The judgment is final. The plan approval decision had withstood the review, said the presiding judge Wolfgang Bier on Tuesday when giving reasons for the judgment in Leipzig. The nature conservation association NABU, several ferry companies and an action alliance, among others, had sued the billion-dollar project promoted by Denmark (Ref .: BVerwG 9 A 7.19 et al.). They doubt that the tunnel would be used sufficiently and fear environmental effects, for example on harbor porpoises and reefs in the straits. However, the envisaged conditions ensure that neither for shipping nor for nature are to be expected major risks or impairments, according to the court. For example, porpoises would not be disturbed by the noise.
NABU: concerns have been “wiped away”
In addition, the developer had exercised the necessary care in planning, said the presiding judge. This ensures that the sediment input from the construction work of measuring ships is observed and that the project can be interrupted or stopped if necessary. “We are initially disappointed that the court has not followed our concerns about the protection of the Baltic Sea, porpoises and sea ducks,” said NABU President Jörg-Andreas Krüger after the judgment. The concerns of the conservationists have been wiped away. Karin Neumann from the so-called Beltretter initiative fears dramatic consequences for the island itself and tourism on Fehmarn after the judgment. Many livelihoods are at stake: “The verdict for the Fehmarnbelt tunnel is a scandal. Simply put contracts before European marine protection and other things. We have to let that sink now.” Nevertheless, the initiative wants to see what other options still exist.
Pragmatism among Danish conservationists
Before the verdict was announced in Leipzig, opponents again protested against the construction of the tunnel – a construction that Danish environmentalists view very pragmatically. They are committed to the fact that not a bridge crosses the Fehmarnbelt – as was once planned – but a tunnel through which trains can travel. That is good for the climate. For the pond, where the tunnel is to come to the surface on the Danish side, a significantly larger body of water is created elsewhere to compensate. That is also a good solution, according to the Danish conservationists. You have great understanding for the concerns on the German side, said nature conservationist Michael Loevendal Kruse NDR Info. “But in order for our world to become better, we have to solve the big problems, for example climate change.”
Building law in Denmark for five years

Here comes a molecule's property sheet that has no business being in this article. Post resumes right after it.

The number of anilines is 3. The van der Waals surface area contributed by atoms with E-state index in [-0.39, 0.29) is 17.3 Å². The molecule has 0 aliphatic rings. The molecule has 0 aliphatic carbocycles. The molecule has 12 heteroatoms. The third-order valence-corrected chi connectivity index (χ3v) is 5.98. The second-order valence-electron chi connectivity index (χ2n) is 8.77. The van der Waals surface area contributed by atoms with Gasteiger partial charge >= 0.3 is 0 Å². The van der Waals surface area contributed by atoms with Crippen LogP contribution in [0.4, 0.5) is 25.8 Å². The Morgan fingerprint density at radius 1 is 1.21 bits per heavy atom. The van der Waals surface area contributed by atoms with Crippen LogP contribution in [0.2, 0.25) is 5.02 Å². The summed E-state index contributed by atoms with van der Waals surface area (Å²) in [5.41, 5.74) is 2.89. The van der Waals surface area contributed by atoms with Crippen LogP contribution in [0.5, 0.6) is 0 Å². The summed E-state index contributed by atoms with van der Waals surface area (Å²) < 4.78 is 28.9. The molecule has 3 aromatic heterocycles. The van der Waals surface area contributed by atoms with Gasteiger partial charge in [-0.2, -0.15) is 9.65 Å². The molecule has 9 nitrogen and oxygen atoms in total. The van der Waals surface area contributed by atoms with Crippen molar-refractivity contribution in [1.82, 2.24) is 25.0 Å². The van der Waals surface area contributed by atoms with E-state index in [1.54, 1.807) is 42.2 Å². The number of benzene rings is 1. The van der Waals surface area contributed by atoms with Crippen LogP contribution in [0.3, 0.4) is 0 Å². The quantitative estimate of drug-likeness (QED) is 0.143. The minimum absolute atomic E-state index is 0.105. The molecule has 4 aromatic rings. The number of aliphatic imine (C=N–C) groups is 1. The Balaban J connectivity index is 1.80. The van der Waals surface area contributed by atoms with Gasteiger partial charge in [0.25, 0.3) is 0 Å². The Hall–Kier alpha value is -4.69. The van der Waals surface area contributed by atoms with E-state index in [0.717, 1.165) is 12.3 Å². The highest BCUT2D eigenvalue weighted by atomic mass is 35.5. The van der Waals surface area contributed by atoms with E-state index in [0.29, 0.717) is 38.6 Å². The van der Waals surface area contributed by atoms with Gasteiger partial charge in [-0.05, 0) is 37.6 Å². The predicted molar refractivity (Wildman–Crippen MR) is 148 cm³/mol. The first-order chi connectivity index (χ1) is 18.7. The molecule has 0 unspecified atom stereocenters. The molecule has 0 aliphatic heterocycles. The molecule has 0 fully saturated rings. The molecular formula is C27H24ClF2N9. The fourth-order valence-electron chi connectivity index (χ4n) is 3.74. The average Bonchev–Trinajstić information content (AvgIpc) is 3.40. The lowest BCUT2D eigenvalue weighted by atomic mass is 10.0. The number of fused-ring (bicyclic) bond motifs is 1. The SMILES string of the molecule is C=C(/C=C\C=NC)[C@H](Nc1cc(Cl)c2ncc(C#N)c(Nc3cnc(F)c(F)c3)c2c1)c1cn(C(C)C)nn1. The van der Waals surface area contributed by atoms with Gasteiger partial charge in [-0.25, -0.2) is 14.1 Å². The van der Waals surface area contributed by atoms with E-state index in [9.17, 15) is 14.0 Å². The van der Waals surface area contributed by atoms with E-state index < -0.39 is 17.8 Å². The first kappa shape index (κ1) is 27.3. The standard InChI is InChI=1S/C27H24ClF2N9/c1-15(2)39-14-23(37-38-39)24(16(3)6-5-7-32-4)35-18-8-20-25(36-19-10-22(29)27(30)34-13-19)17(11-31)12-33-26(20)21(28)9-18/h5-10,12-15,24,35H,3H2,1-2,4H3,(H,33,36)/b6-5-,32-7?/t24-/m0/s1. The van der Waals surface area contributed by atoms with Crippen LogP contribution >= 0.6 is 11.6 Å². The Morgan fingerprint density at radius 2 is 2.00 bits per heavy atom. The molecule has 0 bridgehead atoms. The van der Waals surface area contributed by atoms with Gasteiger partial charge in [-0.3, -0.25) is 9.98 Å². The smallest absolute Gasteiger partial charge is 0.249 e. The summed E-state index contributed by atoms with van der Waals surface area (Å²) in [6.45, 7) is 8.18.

In Denmark there has been building law for car and rail tunnels since 2015. Schleswig-Holstein’s neighbor will plan, build and operate the tunnel at its own cost of an estimated 7.1 billion euros. The construction time should be a total of six and a half years. According to previous planning, the tunnel should probably connect Germany and Denmark from 2029 onwards.
Surprise for plaintiff and country
The judgment of the court came as a surprise. NABU, for example, no longer expected that the project would be overturned – but that deficits in planning were criticized in Leipzig. Even Schleswig-Holstein’s Economics Minister Bernd Buchholz (FDP) had declared that the judges would presumably give the planners “homework”. According to the court, the plans now only need to be supplemented for strictly protected reefs in the area of the tunnel route. The planners have already promised a supplementary procedure for this. The decision of the judges in Leipzig shows that transport projects of this size can certainly work in Germany, said Buchholz. With its decision, the Federal Administrative Court made it clear that it is not necessary to go “quasi-scientifically into research” with such planning. It is enough to evaluate things according to the rules of technology and science. The verdict is a “milestone for infrastructure planning in Germany”.
Contract signed in 2008
The planned 18 kilometer long immersed tunnel between Puttgarden on Fehmarn and Rödby on Lolland is one of the largest transport projects in Europe. In 2008, Germany and Denmark signed the State Treaty on the Fixed Link across the Fehmarnbelt – the treaty was ratified a year and three months later. The economy hopes that the construction will give a boost to regional development.
The president of the business associations in the north (UVNord), Uli Wachholtz, spoke after the verdict was pronounced “a construction of the century over the Fehmarnbelt, for which the north German economy has been waiting longingly for decades”. Now the other necessary steps would have to be processed quickly and carefully, said Wachholtz. “At last, everyone involved knows what they are about. The opportunities for the region resulting from the fixed link must be used and the risks minimized. The employees in the sectors concerned must not stand in the rain and need clarity,” said Uwe Polkaehn, chairman of the DGB North.
The tunnel is also intended to shorten travel times: between Rödby and Puttgarden from 45 minutes by ferry to around ten minutes by car through the tunnel. According to DB Netz, passenger trains between Hamburg and Copenhagen would only be under three hours on the road instead of more than five hours.
Hinterland connection not part of the procedure
Germany has to pay for the costs of road and rail connections on the Schleswig-Holstein side in the amount of 3.5 billion euros. This includes a risk buffer of 1.1 billion euros. However, the current proceedings only concern the German section of the Baltic Sea tunnel. The German hinterland connection is the subject of a separate approval process. Several municipalities are demanding better noise protection.
Other lawsuits are pending before the European Court of Justice. But it is about Denmark’s state guarantees.